May 22, 2018
My mother is a beautiful 80 – year – old woman. She’s married to Bob and she is smart as a whip. She is also half a step from being a perfectionist and being raised by her wasn’t easy, although she certainly tried to teach me how to work hard and well and to be socially acceptable. I wasn’t always a good learner.
Mama is different these days than she was when I was young. She is more accepting and more forgiving, more positive and just generally more relaxed. And I like the new Mama.
The last couple of months she has had yet another transformation.
She has fallen in love.
Head over heels.
She is crazy about Walter.
She calls me sometimes to tell me the wonderful things that Walter does.
Walter is a rescue Schnauzer who has found the good life. Mama feeds him and waters him, has a backyard that he owns, and he has the run of her immaculately clean house. She buys him toys and any day I’m expecting a collar with jewels. We’ll see. Last night he slept with Mom and Bob … under the blankets. Yes, she called and told me.
Who is this person that used to be my mom? I don’t know, but I really enjoy her. Probably not as much as Walter does, but close.
When we get to retirement age and go on into retirement, it is a life change that we really need to prepare for.
Recently I read an article that a man wrote about his retirement. H decided to devote more time to photography; reread One Hundred Years of Solitude and every mystery written by Dashiell Hammett and Raymond Chandler; and to learn the guitar riff or the first 10 bars of every Beatles song. And he did all that and then said he had a “what now?” moment.
“I had simply spent more time indulging existing talents and interests,” said James Petersen. “And none of those goals took me out of the house, involved other people, or kept me connected. I was no longer taking risks.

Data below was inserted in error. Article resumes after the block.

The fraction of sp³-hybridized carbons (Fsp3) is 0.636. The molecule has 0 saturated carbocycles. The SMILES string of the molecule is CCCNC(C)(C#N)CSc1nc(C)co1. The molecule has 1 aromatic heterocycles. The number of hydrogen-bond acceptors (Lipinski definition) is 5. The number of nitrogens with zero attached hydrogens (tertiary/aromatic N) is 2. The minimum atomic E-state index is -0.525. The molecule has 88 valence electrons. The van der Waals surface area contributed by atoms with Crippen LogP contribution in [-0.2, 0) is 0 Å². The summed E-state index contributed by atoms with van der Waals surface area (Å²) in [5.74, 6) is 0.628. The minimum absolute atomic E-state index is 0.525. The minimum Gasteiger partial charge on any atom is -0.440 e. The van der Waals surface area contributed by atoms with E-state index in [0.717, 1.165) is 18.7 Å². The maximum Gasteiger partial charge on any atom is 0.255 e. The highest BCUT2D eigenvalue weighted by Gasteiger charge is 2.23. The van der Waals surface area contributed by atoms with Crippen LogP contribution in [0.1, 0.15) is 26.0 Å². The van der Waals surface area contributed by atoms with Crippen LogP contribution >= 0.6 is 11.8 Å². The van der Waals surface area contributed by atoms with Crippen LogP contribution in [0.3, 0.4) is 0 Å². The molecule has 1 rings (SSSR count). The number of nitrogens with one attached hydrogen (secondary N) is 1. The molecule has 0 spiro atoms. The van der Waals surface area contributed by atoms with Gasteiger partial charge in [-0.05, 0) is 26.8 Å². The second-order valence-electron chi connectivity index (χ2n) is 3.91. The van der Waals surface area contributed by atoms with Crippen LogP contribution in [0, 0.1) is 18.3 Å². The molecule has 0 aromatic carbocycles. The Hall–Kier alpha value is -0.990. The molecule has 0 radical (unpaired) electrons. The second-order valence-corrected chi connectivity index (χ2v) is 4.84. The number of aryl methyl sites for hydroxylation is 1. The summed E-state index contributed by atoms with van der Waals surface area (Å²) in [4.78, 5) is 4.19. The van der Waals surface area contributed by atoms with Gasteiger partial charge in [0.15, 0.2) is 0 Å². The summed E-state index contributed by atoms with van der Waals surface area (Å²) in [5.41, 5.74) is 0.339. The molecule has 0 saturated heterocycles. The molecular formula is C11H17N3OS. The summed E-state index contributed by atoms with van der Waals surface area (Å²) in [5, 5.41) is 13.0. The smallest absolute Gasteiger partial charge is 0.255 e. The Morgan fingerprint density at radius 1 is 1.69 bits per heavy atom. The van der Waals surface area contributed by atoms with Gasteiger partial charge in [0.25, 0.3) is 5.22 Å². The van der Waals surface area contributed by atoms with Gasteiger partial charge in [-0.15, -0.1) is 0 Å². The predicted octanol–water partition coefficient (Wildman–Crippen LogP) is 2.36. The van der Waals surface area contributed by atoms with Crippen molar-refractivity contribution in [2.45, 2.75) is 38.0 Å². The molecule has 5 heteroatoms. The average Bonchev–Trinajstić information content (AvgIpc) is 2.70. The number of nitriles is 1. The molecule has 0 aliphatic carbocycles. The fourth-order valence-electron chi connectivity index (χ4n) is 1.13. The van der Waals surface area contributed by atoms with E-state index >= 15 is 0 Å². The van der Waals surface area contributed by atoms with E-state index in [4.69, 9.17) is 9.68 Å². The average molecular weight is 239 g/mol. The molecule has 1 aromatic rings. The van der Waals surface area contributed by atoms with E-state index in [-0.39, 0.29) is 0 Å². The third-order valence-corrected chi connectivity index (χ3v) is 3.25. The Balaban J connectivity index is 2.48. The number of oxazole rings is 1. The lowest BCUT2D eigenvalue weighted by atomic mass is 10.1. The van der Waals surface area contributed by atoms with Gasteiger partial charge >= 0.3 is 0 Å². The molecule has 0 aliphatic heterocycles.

“The learning curve, I realized, should lead somewhere.” He explained further. “A friend who took up online dating apparently mixed up his likes and dislikes in his profile. It took him months to notice that the women he was meting were drawing him into activities he had previously avoided – and that he was enjoying himself.
“The learning curve should lead you out of the house.
“I have attended Story Slams … sat in intimate Irish pubs being moved to laughter or tears or heartache by the sound of human voices.
“Find a microphone. Tell your story. This campfire has been burning for millennia. It is human connection in its purest form, the exact opposite of what often happens in social media.
“For most of my life I was inclined toward adrenaline sports, velocity. Then I inherited a garden. Over the past few years I have built a vocabulary and a library of reference books. I’ve started a calendar, photographing the arrival of bluebells, lilies, wood anemones, lobelias, bleeding hearts, astilbes. If this is July, that must be echinacea. I have seen plants change in the course of a day. I have sat in the backyard watching the fireflies rise.
“To be on the learning curve you must be willing to be a beginner again, to wrestle with skills not entirely under your control.”
Facing a challenge ignites the brain. To have full engagement, focus, and enjoyment, you have to tackle challenges that are just beyond your abilities, that are new.
Feeling challenged? Wondering what you can do that is new? Want to visit about volunteering? Would love to talk to you about it!
One of the challenges that might be perfect is to get involved with the Guymon Community Theatre. They have a play this weekend. Go check it out.
You might challenge yourself to expanding your culinary skills. Virgil Gibson is teaching a cooking glass through the All Fired Up Gallery on May 31.
Think on it. This could be great fun.
And I hope I’ll see you on the bricks while you’re pondering!